Toxic Tuesday: The Great Porn Experiment

Porn alters the brain: Bad news

If/when you stop using porn the brain can heal over time: Good news.

I’ve seen this TEDx lecture by Gary Wilson circulating over the last month and every time I think, “I’ll post this on my blog”. Today is the day.

When discussing sensitive topics I like to give a warning: This could be a trigger for different people in different ways. For the abused it could trigger painful thoughts or body memories. For the porn user it could trigger temptation.

There is a brief picture of women in bikinis at one point in the lecture/video.

I hope that every person who has access to the internet watches this video because Toxic Tuesday biochem hazard smallsooner or later porn will likely rock your world. Porn is everywhere; especially soft-core, and it’s impossible to not have it turn up somewhere before your eyes. It’s not impossible to look away. Watch this video for clarification as to why we must look away and teach our children the importance in doing the same.

 

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Why Men Don’t Change

Source: Why Men Don’t Change

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I’ve been a reader of Gary Thomas’s books for several years and I’m always thankful for his spiritual insight and practical applications.

This article will be helpful to many of my readers who are in difficult marriages, or know a friend or loved one in a difficult marriage. The difficulty could be due to mental illness or ‘functional fixedness.’ Although some mental illnesses have roots in chemical imbalance or genetics; many are due to long rooted sin that has become a ‘normal’ way of life, but make no mistake, it is a sinful pattern and it CAN be changed. The person has to want to change and that is where Gary Thomas has insight into how to pray for this change. His future blogs will have practical application on the subject.

“Many wives live with great frustration because even though they point out to their husbands how much they are hurting, their husbands don’t seem to care and they don’t change. In many cases, this is due to ‘functional fixedness,’ which means a man isn’t motivated by his wife’s pain; he’s only motivated by his pain. This is a spiritual condition and directly related to his spiritual maturity. If you or someone you know is stuck in the mire of living with a recalcitrant spouse, you might find this post particularly helpful.”

 

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Toxic Tuesday: Covert or Overt Narcissist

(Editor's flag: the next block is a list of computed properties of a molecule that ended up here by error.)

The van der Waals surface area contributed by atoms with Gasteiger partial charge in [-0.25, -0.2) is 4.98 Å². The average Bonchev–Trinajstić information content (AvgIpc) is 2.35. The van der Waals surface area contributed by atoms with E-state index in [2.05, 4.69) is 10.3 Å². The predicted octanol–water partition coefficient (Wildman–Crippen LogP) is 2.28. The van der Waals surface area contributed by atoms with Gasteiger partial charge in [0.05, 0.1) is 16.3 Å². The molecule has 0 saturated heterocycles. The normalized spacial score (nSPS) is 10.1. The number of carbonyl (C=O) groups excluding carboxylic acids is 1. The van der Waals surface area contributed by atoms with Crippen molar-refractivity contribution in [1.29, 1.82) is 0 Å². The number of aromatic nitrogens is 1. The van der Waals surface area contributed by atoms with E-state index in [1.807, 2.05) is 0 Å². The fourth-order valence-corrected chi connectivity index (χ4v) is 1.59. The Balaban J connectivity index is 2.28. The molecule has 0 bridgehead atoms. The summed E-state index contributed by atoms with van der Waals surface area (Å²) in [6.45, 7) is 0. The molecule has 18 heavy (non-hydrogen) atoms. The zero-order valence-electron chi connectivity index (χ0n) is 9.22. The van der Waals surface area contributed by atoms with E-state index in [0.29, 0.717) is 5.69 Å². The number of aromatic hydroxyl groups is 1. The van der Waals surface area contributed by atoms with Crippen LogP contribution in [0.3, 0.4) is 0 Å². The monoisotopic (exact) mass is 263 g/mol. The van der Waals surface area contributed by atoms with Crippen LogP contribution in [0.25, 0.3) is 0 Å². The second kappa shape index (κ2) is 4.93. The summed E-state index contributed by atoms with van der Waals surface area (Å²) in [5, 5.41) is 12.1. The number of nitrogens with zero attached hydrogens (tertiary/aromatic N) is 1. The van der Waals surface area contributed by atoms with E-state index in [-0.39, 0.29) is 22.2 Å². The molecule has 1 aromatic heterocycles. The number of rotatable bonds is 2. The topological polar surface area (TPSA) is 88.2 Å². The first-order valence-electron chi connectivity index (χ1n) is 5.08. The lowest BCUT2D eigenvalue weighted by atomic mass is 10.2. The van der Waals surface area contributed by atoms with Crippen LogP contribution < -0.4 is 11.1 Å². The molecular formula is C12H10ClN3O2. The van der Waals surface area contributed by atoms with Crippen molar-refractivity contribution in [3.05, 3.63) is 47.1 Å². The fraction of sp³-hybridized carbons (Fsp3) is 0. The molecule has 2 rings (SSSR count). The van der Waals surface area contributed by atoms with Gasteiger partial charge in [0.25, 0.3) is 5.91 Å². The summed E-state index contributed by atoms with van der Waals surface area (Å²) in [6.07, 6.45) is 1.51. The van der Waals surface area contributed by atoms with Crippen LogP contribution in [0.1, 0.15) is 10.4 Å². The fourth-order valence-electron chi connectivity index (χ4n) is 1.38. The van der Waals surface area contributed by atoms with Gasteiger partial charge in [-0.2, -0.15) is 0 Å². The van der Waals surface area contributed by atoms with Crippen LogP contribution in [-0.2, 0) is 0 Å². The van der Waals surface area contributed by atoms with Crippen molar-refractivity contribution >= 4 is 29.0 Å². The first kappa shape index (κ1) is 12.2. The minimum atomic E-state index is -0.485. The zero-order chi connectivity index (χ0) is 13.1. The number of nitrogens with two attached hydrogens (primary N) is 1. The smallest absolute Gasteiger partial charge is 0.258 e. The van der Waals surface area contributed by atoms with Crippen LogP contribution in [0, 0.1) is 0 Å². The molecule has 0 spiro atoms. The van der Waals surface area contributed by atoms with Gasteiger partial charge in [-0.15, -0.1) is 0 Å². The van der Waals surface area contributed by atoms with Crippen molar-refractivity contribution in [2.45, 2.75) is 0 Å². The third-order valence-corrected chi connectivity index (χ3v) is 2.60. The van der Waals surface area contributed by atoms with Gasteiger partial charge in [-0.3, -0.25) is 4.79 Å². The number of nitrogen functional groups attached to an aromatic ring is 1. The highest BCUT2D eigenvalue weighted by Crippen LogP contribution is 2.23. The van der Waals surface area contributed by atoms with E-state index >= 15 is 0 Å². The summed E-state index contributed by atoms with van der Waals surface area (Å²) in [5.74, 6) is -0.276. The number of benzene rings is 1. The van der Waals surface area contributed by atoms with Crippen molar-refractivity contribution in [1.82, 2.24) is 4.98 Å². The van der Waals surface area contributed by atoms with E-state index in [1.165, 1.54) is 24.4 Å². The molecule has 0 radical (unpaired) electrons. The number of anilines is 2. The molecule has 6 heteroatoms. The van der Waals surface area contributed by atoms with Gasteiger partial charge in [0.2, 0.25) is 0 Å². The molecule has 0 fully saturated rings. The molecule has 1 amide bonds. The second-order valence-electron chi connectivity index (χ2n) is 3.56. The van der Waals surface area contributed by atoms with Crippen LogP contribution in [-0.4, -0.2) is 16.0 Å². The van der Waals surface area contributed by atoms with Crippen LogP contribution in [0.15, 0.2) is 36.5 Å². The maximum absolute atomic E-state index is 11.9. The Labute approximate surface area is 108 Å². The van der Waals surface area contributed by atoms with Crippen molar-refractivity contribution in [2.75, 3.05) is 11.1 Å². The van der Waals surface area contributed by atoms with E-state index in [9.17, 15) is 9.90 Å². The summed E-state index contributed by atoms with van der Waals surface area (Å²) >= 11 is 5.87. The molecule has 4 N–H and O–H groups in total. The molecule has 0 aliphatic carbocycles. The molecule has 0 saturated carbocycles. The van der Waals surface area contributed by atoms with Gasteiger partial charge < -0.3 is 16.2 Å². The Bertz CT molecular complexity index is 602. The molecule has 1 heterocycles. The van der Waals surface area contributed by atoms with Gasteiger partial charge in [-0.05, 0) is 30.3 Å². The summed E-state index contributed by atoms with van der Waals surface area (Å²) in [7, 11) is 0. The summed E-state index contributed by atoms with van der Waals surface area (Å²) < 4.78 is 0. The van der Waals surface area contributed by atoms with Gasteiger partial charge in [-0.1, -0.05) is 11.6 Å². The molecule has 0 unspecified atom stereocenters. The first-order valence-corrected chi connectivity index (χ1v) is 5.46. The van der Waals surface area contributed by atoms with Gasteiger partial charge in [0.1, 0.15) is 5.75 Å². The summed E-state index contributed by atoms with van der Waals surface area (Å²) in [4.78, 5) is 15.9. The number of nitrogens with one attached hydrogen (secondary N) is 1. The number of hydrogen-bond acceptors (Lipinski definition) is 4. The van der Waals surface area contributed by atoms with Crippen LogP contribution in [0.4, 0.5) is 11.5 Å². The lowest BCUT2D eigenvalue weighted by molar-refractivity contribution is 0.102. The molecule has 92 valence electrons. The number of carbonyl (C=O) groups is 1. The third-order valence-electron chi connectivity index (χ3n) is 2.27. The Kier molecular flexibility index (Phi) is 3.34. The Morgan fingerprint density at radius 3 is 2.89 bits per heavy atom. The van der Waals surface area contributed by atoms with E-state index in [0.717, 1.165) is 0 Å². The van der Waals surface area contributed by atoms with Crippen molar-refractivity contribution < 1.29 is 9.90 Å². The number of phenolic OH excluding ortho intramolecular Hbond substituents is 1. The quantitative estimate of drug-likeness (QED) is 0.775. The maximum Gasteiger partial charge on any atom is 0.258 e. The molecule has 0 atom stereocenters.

If you think along the lines of cult leaders and world dictators you can begin a list of Who’s Who Among Narcissistic Personality Disorder. In my opinion we currently have narcissists in the highest level of office in more than one major world power. Another likely narcissist is running for president and has built his much of his empire preying on the poor.

read more Toxic Tuesday: Covert or Overt Narcissist

Why I Chose A Toxic Husband; and He Me

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I was recently asked if I received counseling before, during or after my divorce from my narcissistic, delusional, abusive, sex addicted, first husband; who was also a pastor. This was followed up with an inquiry of what I learned.

Here are some details of my answers.call on Him in truth

Yes! Yes, I went to counseling…for several years I went to counseling; in fact, any time I feel like some aspect of my life is consuming my thought life or spiraling out of control, I seek a professional, Christian counselor or psychologist.

My personal opinion is: Strong people seek help when feeling weak.

The first nine years of my first marriage I had avoided counselors for three reasons. 1.) I was constantly told, by my husband, that our marriage and ministry problems were because of me.  2.) I could not afford a professional.  3.) By the time I realized it wasn’t all me I felt I didn’t have anyone I could tell. We were in the ministry and seeking help meant telling someone what was going on in my marriage, but a good wife doesn’t say bad things about her husband and I had some serious issues to reveal.

In year nine, of eleven, I decided I was seeking help no matter who I had to tell, or what I had to tell. God provided a safe person, a safe married couple, for me. And guess what? They already knew from observation that I was in an unhealthy marriage with a mentally ill man who was refusing help and healing. From there I sought a godly Christian counselor, who as God would provide for me, had also been married to a man with narcissistic personality disorder. So she had in-depth knowledge of a portion of what I had endured.

My question to my helpers, counselors and doctors was, “What is wrong with me that I choose someone this mentally ill; this messed up? I have to be suffering, untreated, from mental illness myself. Please help me find what it is so I can heal.”  Sobbing and pleading, I begged people to tell me what my mental illness was. After all, you can’t receive help and healing if you don’t know what is ill, or wrong.

I never asked myself, “Why me? Why did this happen to me?”